It's Friday, which means time for the Eater Wrap, the weekly recap from Eater SF on all the happenings from the local restaurant scene.
1) On the corner of Market and Church, an early morning fire took out Chow this morning. According to the restaurant, the initial estimate on the forced vacation has been set at "at least a few weeks."
Interesting sound bites to start your weekend …
Are times getting so desperate that designers are taking to dressing puppets? People reports that Marc Jacobs may be creating a couture look for Miss Piggy. Really?
Our favorite outlandish French designer is rumored to be leaving Hermès. Fashion Week Daily has the word on Jean Paul Gaultier’s resignation.
Usually from the months of June through September, if you're heading to Yosemite and on a budget, camping is the only option. Simply put, park lodging is not cheap.
However, beginning Aug. 23 and running through Sept. 30, the rustic and charming Evergreen Lodge is now offering 25 percent off its cabins on weeknights.
Jorge Colombo’s cover for the June 1 issue of The New Yorker stands on its very own merits, regardless of whether you know the backstory: It's economical, evocative, and haunting, an unexpected shadow view of an urban street-food scene. Here's the twist: Colombo painted it using a finger-painting app for the iPhone called Brushes. The NYC artist is visiting S.F. soon (“I'm planning to draw as much of San Francisco as I can”), and the time seemed right to check in with Colombo, born in Lisbon, Portugal, and once the art director at San Francisco magazine.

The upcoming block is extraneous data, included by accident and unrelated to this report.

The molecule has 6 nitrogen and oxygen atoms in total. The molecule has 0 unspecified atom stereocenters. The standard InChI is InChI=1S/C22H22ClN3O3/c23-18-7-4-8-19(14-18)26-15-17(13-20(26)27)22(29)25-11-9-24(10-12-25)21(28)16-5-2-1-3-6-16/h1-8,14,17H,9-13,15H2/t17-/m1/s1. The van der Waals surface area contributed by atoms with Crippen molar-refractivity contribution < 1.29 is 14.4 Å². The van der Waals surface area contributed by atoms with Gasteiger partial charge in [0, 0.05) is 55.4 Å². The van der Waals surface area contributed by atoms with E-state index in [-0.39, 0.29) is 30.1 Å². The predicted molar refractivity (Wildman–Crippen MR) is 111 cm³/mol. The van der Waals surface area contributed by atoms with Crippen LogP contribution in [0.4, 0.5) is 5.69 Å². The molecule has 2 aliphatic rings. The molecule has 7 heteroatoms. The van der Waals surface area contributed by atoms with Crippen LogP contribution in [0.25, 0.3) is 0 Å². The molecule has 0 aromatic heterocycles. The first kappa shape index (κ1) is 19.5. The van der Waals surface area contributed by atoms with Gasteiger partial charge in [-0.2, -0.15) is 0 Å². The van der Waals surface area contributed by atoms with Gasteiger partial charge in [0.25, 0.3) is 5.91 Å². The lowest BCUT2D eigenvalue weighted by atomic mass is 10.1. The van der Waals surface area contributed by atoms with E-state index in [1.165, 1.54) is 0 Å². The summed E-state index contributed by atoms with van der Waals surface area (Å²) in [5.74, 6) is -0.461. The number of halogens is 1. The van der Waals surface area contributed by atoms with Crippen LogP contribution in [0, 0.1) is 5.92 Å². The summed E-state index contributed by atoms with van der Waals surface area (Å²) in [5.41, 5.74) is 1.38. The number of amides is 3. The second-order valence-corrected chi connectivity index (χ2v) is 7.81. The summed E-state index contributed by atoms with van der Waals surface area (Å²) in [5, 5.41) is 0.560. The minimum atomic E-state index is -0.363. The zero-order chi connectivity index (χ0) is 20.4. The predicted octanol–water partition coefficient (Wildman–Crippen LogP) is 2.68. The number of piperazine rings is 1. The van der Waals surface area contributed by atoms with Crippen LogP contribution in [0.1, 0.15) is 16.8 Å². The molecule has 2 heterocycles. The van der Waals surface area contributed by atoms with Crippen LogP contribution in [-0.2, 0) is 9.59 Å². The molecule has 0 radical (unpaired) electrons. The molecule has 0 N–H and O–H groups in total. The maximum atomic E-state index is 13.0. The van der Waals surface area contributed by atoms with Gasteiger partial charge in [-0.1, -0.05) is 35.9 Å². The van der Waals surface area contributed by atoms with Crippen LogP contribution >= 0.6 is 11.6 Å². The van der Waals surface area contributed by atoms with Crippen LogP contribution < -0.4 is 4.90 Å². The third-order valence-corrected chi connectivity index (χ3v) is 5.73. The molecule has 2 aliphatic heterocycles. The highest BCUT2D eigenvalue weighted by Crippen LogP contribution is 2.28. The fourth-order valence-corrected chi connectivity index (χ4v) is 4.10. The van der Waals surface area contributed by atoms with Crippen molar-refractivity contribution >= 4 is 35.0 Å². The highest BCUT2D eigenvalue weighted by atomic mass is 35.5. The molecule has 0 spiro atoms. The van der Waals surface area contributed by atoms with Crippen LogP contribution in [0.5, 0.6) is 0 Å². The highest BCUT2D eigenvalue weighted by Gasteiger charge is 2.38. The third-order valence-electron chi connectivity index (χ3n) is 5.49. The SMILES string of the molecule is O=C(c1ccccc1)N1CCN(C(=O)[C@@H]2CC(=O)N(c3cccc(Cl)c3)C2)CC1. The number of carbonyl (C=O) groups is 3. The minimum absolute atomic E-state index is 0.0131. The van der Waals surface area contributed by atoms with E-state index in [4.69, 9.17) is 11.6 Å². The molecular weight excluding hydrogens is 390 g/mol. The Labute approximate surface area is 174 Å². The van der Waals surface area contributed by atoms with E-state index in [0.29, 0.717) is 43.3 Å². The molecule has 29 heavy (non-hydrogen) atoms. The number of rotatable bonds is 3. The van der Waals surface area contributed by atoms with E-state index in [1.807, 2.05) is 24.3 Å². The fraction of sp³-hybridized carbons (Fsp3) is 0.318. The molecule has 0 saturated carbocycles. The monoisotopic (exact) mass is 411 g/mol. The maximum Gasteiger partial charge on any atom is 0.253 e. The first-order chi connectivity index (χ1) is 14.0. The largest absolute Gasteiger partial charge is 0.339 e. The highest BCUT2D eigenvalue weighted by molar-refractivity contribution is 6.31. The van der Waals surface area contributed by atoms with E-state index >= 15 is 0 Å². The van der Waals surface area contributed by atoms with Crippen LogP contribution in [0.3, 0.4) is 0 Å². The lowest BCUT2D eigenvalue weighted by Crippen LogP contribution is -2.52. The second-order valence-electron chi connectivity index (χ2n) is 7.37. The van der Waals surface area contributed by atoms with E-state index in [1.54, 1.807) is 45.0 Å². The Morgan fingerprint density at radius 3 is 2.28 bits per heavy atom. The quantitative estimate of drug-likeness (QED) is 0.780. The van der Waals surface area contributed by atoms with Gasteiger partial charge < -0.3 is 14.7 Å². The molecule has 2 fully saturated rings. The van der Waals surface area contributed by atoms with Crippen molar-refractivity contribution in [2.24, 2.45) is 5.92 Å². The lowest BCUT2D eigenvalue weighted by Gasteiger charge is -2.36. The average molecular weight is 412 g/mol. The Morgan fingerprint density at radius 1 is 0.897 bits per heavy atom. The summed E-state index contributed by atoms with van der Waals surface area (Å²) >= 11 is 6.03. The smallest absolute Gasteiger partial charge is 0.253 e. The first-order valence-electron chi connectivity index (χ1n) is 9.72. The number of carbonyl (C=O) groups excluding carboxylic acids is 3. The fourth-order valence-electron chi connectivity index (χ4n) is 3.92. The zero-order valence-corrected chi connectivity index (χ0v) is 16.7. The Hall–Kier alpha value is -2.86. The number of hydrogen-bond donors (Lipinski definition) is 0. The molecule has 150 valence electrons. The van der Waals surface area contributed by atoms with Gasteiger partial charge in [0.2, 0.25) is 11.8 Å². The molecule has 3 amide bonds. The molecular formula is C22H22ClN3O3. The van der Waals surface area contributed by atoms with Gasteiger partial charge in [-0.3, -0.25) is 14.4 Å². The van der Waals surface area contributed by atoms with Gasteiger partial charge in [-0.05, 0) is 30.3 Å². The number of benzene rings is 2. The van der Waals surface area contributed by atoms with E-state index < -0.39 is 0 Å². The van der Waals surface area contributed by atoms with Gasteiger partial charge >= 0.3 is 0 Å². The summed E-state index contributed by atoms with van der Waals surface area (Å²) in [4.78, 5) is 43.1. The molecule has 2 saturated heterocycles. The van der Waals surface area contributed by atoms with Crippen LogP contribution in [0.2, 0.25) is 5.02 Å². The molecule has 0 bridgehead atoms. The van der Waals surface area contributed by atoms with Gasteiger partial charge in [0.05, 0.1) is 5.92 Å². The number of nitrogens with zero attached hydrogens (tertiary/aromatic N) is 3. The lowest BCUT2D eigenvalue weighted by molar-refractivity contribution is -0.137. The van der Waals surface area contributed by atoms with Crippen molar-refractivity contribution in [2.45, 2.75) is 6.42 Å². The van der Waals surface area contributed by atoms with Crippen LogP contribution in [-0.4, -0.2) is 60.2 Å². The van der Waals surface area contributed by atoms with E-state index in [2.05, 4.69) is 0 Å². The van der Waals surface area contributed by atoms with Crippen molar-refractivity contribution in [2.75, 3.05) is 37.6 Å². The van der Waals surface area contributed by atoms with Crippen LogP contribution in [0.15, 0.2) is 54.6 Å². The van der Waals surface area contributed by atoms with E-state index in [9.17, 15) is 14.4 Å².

Q: How did The New Yorker cover come about?
Sony Pictures announced yesterday that Michael Jackson’s This Is It would be released exclusively for a limited two-week engagement worldwide on Wednesday, Oct. 28. Tickets will go on sale in San Francisco beginning Sunday, Sept. 27.
Separately, the film’s producers have announced that Kenny Ortega has been tapped to direct. The Emmy Award-winning director was previously responsible for visualizing Disney’s High School Musical movies, as well as directing the opening and closing ceremonies for the 2002 Winter Olympic Games in Salt Lake City. He will begin work on the long-rumored remake of Footloose this fall.
Quentin Tarantino's reimagining of World War II arrives this weekend, along with a host of compelling documentaries and another gripping (and significantly more fact-based) tale of Resistance heroism, Flame & Citron. Here as always are some of the finest films now playing at an indie theater near you.
For almost any other filmmaker, Inglourious Basterds – yes, it’s really spelled that way – would represent a career-defining achievement, an audacious spaghetti western-style World War II fantasy that dares to rewrite history and give the Nazis their due. For Quentin Tarantino, it’s just par for an elevated course.
Not only that, lit lovers were torn, too, as they tarried between the Litquake event at the Verdi Club and the sorta nearby Elbo Room for the latest installment of Opium Magazine’s Literary Death Match.
Oh, decisions. Such dark, difficult decisions. Nevermore!
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